Connecting you to your food, the land, and community…always, but most importantly, now. 

May a farm or garden provide you with comfort and healing this summer. It looks like we are all going to need it. 

*Growing your own Corona Victory garden? We can support you. We are growing plants for your garden. Join our House in the Woods Facebook Page and stand by for more gardening guidance.

House in the Woods Farm is taking the following precautions on the farm:

  • Cancelling large group volunteer days and children’s programming, until further notice.
  • Social distancing along rows while planting, more hand-washing protocols. Being outside provides plenty of fresh air and room to spread out. Less helpers at one time.
  • We will post our plan for more-careful-than-ever harvest and distribution guidelines closer to our May harvest time.

How can you help, you ask?

Join our CSA early, so we have time to plant accordingly and at maximum capacity. Take some pressure off the grocery stores by committing in advance to source directly from the farm. You get to arrange pick up days at the farm with flexibility and select which items you’d like from our harvest list. Less hands on your food, direct sourcing from our fields to you. 

Help us grow all this food. House in the Woods Farm is also accepting workshares–healthy adult volunteers who can help at the farm for a weekly four hour shift. Not a kids opportunity and no kids in tow. Learn with us in very small groups, get some fresh air, support your community, and take home some of our organic produce. As three group volunteer workdays at the farm will likely be cancelled, these workshares are even more important during peak planting time.

  • Donate to our Food Bank shares

We donate produce weekly to the Frederick Food Bank, with grants from The Common Market and private donors. Let’s double their share this season. Quantities are matched by House in the Woods with even more donated produce. Tax-deductible. Contact me for more information or subscribe to our newsletter. Online donations option coming soon.

Ilene and Phil Freedman

House in the Woods Farm




 We also need to collect contacts for people who want to buy excess product, as available, via our online farmstand. For now, subscribe  to our newsletter on our website and wait for details about farmstand notifications.

I hope it brings you comfort and security to know that you have farmers growing food for you right now. 

As the State of Maryland continues its unprecedented response to COVID-19, the Maryland Department of Agriculture is emphasizing the need for businesses involved in the state’s food supply chain to continue production….

  • All Farm Hands are washing their hands when they arrive at the farm, before they leave, and before harvesting. 
  • All Farms Hands are bringing their own work gloves and water bottles. 
  • We have a designated wash sink for washing hands, available to all who visit the farm, and a separate sink for washing produce. 
  • Our protocol will continue to change as needed

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Reusable Toilet Paper Cloths

DIYers, we need you! Homesteaders, take the lead! The supply and demand of toilet paper is off-kilter during COVID-19 lockdown, and the nation needs us to reduce the demand. We have been practicing sustainability and resilience for years, sometimes just because it feels like the right thing to do. Now, in a time of need, we have the skills and mindset for resilience. Now is the time to roll up our sleeves to make roll replacements–reuseable “toilet not-paper” cloths.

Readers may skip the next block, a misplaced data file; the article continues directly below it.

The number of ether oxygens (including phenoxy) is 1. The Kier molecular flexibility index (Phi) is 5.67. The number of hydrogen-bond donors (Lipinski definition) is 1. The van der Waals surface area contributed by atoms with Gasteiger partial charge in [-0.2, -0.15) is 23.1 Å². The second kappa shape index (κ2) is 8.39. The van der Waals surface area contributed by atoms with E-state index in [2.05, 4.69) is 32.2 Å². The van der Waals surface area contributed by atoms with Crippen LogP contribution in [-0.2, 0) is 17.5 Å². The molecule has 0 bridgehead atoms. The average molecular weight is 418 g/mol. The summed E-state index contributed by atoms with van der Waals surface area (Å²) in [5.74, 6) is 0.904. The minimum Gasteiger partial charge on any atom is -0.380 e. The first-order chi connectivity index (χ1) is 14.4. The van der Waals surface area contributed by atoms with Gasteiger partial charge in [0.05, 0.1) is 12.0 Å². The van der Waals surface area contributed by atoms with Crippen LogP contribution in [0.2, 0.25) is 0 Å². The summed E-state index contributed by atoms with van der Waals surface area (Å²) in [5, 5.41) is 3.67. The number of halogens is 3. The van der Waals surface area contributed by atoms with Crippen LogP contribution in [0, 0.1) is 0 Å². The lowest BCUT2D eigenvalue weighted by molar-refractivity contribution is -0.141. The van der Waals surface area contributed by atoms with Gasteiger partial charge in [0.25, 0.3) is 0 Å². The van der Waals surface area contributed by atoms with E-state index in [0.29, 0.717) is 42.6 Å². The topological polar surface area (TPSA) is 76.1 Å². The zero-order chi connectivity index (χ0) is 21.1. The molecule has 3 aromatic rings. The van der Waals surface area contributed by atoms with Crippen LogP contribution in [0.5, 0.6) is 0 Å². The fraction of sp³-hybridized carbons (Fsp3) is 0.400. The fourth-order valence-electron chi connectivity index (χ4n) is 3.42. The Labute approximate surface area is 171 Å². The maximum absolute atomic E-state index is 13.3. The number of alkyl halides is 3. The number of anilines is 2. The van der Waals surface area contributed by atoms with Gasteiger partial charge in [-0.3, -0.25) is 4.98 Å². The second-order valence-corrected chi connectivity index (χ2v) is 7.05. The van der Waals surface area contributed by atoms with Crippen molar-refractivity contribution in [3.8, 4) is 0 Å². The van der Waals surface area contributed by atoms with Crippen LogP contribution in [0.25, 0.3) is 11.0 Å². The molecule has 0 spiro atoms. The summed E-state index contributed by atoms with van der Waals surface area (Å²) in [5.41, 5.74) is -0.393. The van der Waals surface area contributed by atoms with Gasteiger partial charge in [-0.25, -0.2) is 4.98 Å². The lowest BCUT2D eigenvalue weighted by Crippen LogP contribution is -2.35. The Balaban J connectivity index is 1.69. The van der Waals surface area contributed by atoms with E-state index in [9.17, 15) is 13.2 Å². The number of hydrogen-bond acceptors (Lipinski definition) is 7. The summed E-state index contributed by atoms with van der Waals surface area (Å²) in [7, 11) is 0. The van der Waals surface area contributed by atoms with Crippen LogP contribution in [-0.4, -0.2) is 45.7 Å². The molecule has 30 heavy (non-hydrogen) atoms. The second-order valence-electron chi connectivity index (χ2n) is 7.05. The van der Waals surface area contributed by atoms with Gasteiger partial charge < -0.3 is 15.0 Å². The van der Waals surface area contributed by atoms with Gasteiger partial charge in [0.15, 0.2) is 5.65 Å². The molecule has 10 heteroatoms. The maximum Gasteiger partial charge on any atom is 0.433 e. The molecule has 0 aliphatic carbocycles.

As a homesteader, I could eat for weeks from my home supplies, but I don’t grow toilet paper. However, I can make some. 

Making reusable toilet “paper” cloths is easy. Dig through the fabric bin for some nice soft cotton or flannel to cut into more cloths. Use pinking shears if you have them, to prevent fraying edges, or sew the edges. You can make your cloths as simple or fancy as you like. There are also pretty cloths in patterns and bright colors for sale by small companies. They are soft and lovely and nice on my skin. I bought some at the MOTHER EARTH NEWS FAIR (wish I remembered the vendor name!). I may never go back!

Make them or buy them, conserving your paper rolls for when you really need them and helping out the desperate customers at Costco. Ladies, if you like these, you’ll love GladRags for your monthly moon cycle. I’ve turned several friends onto GladRags who have thanked me for this lifestyle change.

As I take inventory of the two rolls in my bathroom and dread the store outing to find toilet paper, I am motivated for change. I can make it last longer. I’ve heard about the shortages in my town this week. I certainly don’t want to make several trips out of distancing, in a search for toilet paper. And I definitely don’t want to join the masses competing for short supply, fights, grabs and all. I don’t want to play. I’d rather adjust my habits. Cloth for pee, squares reserved for poo.

Washing reusable toilet cloths is easy. I used cloth diapers for my babies. I know all about washing bathroom products. A bag of pee cloths would be no big deal at all. A shake of oxygen bleach or vinegar in a hot wash cycle for good measure, and we’re good. If there ever was a time to take this on, now would be good.

There is a reason beyond hoarding for the shortage. Toilet paper is sitting unused in the supply cabinets of schools and workplaces and restaurants, while kids and employees are at home all day and evening. They are using their home bathrooms now all the time, using 40% more toilet paper at home.* Cloth sets are only reasonable to use at home, which is exactly where we are all using the bathroom these days.